Dolphins are the largest social network after humans

Dolphins are the largest social network after humans
Dolphins are the largest social network of social cooperation after humans, a characteristic that has been considered unique to our species: these animals form alliances at several levels that give males greater access to females, thereby increasing their reproductive success. This discovery comes from a group of researchers led by the American University of Massachusetts at Dartmouth and the British University of Bristol, which published The results are in the Journal of the US National Academy of Sciences (PNAS). The study highlights that dolphin communities, as well as those of non-human primates, are valuable models for understanding human social and cognitive development as well.

A group of four males allied to share a female (Source: Simon Allen)

The researchers, led by Richard Connor of Dartmouth University and Stephanie King of the University of Bristol, studied alliances within a group of 121 male dolphins (Tursiops truncatus) living in Shark Bay, Western Australia. These samples form first-level cooperative networks, consisting of two to three males, to share access to a female. These primary cores then form an alliance in the larger second level groups (consisting of 4 to 14 samples) and finally the third level.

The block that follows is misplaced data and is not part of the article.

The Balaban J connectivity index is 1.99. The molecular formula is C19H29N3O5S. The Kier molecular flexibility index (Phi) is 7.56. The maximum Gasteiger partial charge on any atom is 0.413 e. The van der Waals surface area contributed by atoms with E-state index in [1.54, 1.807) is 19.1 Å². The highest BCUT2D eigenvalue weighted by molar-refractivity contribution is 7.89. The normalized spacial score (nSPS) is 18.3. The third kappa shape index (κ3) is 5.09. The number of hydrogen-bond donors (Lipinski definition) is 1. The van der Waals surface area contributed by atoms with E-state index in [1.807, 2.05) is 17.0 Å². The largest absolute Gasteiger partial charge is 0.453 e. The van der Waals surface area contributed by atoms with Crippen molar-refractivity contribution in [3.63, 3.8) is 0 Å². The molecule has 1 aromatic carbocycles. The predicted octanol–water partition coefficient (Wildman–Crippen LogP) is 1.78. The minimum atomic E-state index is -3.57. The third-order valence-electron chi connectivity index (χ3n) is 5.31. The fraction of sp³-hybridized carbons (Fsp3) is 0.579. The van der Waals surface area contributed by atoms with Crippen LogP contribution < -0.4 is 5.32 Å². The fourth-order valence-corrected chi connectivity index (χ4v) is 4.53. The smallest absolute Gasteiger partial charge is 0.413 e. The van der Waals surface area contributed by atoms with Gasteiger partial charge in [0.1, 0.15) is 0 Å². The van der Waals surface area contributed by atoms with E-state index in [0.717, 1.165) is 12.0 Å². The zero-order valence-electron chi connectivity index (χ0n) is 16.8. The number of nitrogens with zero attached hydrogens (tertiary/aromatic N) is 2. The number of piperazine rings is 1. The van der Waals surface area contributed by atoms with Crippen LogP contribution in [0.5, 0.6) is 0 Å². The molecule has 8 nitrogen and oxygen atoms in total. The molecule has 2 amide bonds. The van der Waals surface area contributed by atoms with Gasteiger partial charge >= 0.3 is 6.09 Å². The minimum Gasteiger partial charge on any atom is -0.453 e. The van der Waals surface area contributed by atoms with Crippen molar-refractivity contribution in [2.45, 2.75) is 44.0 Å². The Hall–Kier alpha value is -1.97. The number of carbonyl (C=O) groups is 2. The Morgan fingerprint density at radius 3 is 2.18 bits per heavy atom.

Intergroup cooperation in humans was thought to be unique and based on two other characteristics that distinguished us from our common ancestor with chimpanzees: the development of marital bonds and parental care by males. “However, our results show that alliances between groups can emerge even without these characteristics,” comments Connor, “of a social and mating system more similar to that of chimpanzees.”

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